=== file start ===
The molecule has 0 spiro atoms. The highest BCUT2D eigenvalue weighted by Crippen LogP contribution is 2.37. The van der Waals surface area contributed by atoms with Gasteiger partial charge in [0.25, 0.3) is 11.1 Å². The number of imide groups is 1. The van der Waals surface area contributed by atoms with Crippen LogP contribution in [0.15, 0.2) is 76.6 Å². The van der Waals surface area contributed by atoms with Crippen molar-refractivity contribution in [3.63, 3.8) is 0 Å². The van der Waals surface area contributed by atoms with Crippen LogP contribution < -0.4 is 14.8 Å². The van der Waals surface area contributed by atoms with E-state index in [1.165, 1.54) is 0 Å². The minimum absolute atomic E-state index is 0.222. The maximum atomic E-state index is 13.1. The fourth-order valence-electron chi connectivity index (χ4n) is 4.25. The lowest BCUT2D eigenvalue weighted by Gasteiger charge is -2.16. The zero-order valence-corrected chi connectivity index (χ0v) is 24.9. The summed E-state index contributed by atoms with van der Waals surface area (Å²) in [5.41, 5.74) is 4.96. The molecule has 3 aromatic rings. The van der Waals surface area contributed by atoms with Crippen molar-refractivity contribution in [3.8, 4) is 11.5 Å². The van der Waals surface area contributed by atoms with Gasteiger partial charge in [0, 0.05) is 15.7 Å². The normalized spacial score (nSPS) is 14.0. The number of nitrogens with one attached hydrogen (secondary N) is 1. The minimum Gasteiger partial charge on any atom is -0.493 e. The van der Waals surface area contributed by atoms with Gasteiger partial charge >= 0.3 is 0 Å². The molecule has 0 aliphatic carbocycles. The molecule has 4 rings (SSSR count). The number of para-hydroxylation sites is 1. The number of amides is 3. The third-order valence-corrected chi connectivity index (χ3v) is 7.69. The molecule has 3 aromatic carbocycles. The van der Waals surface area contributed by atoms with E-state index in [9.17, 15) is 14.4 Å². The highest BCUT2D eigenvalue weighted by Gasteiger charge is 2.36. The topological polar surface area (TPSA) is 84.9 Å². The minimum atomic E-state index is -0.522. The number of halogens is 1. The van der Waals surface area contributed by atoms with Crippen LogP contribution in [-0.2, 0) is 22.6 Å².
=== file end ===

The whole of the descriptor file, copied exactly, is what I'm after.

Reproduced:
The molecule has 0 spiro atoms. The highest BCUT2D eigenvalue weighted by Crippen LogP contribution is 2.37. The van der Waals surface area contributed by atoms with Gasteiger partial charge in [0.25, 0.3) is 11.1 Å². The number of imide groups is 1. The van der Waals surface area contributed by atoms with Crippen LogP contribution in [0.15, 0.2) is 76.6 Å². The van der Waals surface area contributed by atoms with Crippen molar-refractivity contribution in [3.63, 3.8) is 0 Å². The van der Waals surface area contributed by atoms with Crippen LogP contribution < -0.4 is 14.8 Å². The van der Waals surface area contributed by atoms with E-state index in [1.165, 1.54) is 0 Å². The minimum absolute atomic E-state index is 0.222. The maximum atomic E-state index is 13.1. The fourth-order valence-electron chi connectivity index (χ4n) is 4.25. The lowest BCUT2D eigenvalue weighted by Gasteiger charge is -2.16. The zero-order valence-corrected chi connectivity index (χ0v) is 24.9. The summed E-state index contributed by atoms with van der Waals surface area (Å²) in [5.41, 5.74) is 4.96. The molecule has 3 aromatic rings. The van der Waals surface area contributed by atoms with Crippen molar-refractivity contribution in [3.8, 4) is 11.5 Å². The van der Waals surface area contributed by atoms with Gasteiger partial charge in [0, 0.05) is 15.7 Å². The normalized spacial score (nSPS) is 14.0. The number of nitrogens with one attached hydrogen (secondary N) is 1. The minimum Gasteiger partial charge on any atom is -0.493 e. The van der Waals surface area contributed by atoms with Gasteiger partial charge >= 0.3 is 0 Å². The molecule has 0 aliphatic carbocycles. The molecule has 4 rings (SSSR count). The number of para-hydroxylation sites is 1. The number of amides is 3. The third-order valence-corrected chi connectivity index (χ3v) is 7.69. The molecule has 3 aromatic carbocycles. The van der Waals surface area contributed by atoms with E-state index in [9.17, 15) is 14.4 Å². The highest BCUT2D eigenvalue weighted by Gasteiger charge is 2.36. The topological polar surface area (TPSA) is 84.9 Å². The minimum atomic E-state index is -0.522. The number of halogens is 1. The van der Waals surface area contributed by atoms with Crippen LogP contribution in [-0.2, 0) is 22.6 Å².